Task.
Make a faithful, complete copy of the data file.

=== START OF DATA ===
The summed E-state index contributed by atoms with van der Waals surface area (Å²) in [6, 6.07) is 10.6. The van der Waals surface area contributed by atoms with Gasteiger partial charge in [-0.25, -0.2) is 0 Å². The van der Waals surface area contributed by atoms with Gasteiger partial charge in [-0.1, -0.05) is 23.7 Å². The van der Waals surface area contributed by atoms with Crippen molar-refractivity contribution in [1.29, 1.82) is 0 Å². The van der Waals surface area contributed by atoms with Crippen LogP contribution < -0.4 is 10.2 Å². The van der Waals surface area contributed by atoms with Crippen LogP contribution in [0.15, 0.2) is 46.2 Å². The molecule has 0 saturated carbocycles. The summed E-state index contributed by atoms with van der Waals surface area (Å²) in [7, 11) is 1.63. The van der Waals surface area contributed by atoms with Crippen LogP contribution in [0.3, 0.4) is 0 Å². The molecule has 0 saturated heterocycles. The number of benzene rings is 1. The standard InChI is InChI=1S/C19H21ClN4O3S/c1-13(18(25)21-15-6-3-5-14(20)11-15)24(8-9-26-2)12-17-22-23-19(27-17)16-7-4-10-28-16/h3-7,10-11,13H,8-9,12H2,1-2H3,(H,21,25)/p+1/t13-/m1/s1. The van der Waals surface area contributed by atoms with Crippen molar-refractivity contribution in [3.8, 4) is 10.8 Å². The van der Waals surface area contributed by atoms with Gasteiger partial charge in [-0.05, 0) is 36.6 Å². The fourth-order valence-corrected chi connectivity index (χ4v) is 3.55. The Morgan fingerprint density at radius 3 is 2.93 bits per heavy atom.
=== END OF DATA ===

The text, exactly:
The summed E-state index contributed by atoms with van der Waals surface area (Å²) in [6, 6.07) is 10.6. The van der Waals surface area contributed by atoms with Gasteiger partial charge in [-0.25, -0.2) is 0 Å². The van der Waals surface area contributed by atoms with Gasteiger partial charge in [-0.1, -0.05) is 23.7 Å². The van der Waals surface area contributed by atoms with Crippen molar-refractivity contribution in [1.29, 1.82) is 0 Å². The van der Waals surface area contributed by atoms with Crippen LogP contribution < -0.4 is 10.2 Å². The van der Waals surface area contributed by atoms with Crippen LogP contribution in [0.15, 0.2) is 46.2 Å². The molecule has 0 saturated carbocycles. The summed E-state index contributed by atoms with van der Waals surface area (Å²) in [7, 11) is 1.63. The van der Waals surface area contributed by atoms with Crippen LogP contribution in [0.3, 0.4) is 0 Å². The molecule has 0 saturated heterocycles. The number of benzene rings is 1. The standard InChI is InChI=1S/C19H21ClN4O3S/c1-13(18(25)21-15-6-3-5-14(20)11-15)24(8-9-26-2)12-17-22-23-19(27-17)16-7-4-10-28-16/h3-7,10-11,13H,8-9,12H2,1-2H3,(H,21,25)/p+1/t13-/m1/s1. The van der Waals surface area contributed by atoms with Crippen molar-refractivity contribution in [3.8, 4) is 10.8 Å². The van der Waals surface area contributed by atoms with Gasteiger partial charge in [-0.05, 0) is 36.6 Å². The fourth-order valence-corrected chi connectivity index (χ4v) is 3.55. The Morgan fingerprint density at radius 3 is 2.93 bits per heavy atom.